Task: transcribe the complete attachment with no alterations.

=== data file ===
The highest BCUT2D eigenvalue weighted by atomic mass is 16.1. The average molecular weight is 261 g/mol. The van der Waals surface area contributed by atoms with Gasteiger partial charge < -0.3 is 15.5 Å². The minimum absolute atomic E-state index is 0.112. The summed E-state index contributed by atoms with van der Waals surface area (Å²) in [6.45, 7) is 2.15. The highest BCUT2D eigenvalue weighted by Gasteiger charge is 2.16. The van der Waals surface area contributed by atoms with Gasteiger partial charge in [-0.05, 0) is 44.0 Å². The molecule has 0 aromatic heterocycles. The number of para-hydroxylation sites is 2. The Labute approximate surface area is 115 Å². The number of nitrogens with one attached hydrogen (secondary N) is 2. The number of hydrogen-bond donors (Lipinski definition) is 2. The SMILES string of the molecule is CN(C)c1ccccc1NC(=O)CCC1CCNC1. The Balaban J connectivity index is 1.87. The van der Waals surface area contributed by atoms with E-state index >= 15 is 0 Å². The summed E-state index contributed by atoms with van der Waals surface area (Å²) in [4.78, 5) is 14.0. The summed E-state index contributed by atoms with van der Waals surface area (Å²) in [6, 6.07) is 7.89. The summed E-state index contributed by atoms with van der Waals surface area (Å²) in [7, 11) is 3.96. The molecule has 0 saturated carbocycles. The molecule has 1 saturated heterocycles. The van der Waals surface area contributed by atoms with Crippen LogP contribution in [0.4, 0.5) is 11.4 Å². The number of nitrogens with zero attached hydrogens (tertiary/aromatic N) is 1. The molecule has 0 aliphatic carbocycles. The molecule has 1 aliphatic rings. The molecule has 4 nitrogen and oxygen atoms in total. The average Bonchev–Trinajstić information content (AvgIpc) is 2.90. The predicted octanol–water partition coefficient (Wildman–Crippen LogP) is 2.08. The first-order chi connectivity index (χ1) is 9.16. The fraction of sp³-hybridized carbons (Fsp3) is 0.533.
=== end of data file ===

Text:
The highest BCUT2D eigenvalue weighted by atomic mass is 16.1. The average molecular weight is 261 g/mol. The van der Waals surface area contributed by atoms with Gasteiger partial charge < -0.3 is 15.5 Å². The minimum absolute atomic E-state index is 0.112. The summed E-state index contributed by atoms with van der Waals surface area (Å²) in [6.45, 7) is 2.15. The highest BCUT2D eigenvalue weighted by Gasteiger charge is 2.16. The van der Waals surface area contributed by atoms with Gasteiger partial charge in [-0.05, 0) is 44.0 Å². The molecule has 0 aromatic heterocycles. The number of para-hydroxylation sites is 2. The Labute approximate surface area is 115 Å². The number of nitrogens with one attached hydrogen (secondary N) is 2. The number of hydrogen-bond donors (Lipinski definition) is 2. The SMILES string of the molecule is CN(C)c1ccccc1NC(=O)CCC1CCNC1. The Balaban J connectivity index is 1.87. The van der Waals surface area contributed by atoms with E-state index >= 15 is 0 Å². The summed E-state index contributed by atoms with van der Waals surface area (Å²) in [4.78, 5) is 14.0. The summed E-state index contributed by atoms with van der Waals surface area (Å²) in [6, 6.07) is 7.89. The summed E-state index contributed by atoms with van der Waals surface area (Å²) in [7, 11) is 3.96. The molecule has 0 saturated carbocycles. The molecule has 1 saturated heterocycles. The van der Waals surface area contributed by atoms with Crippen LogP contribution in [0.4, 0.5) is 11.4 Å². The number of nitrogens with zero attached hydrogens (tertiary/aromatic N) is 1. The molecule has 0 aliphatic carbocycles. The molecule has 1 aliphatic rings. The molecule has 4 nitrogen and oxygen atoms in total. The average Bonchev–Trinajstić information content (AvgIpc) is 2.90. The predicted octanol–water partition coefficient (Wildman–Crippen LogP) is 2.08. The first-order chi connectivity index (χ1) is 9.16. The fraction of sp³-hybridized carbons (Fsp3) is 0.533.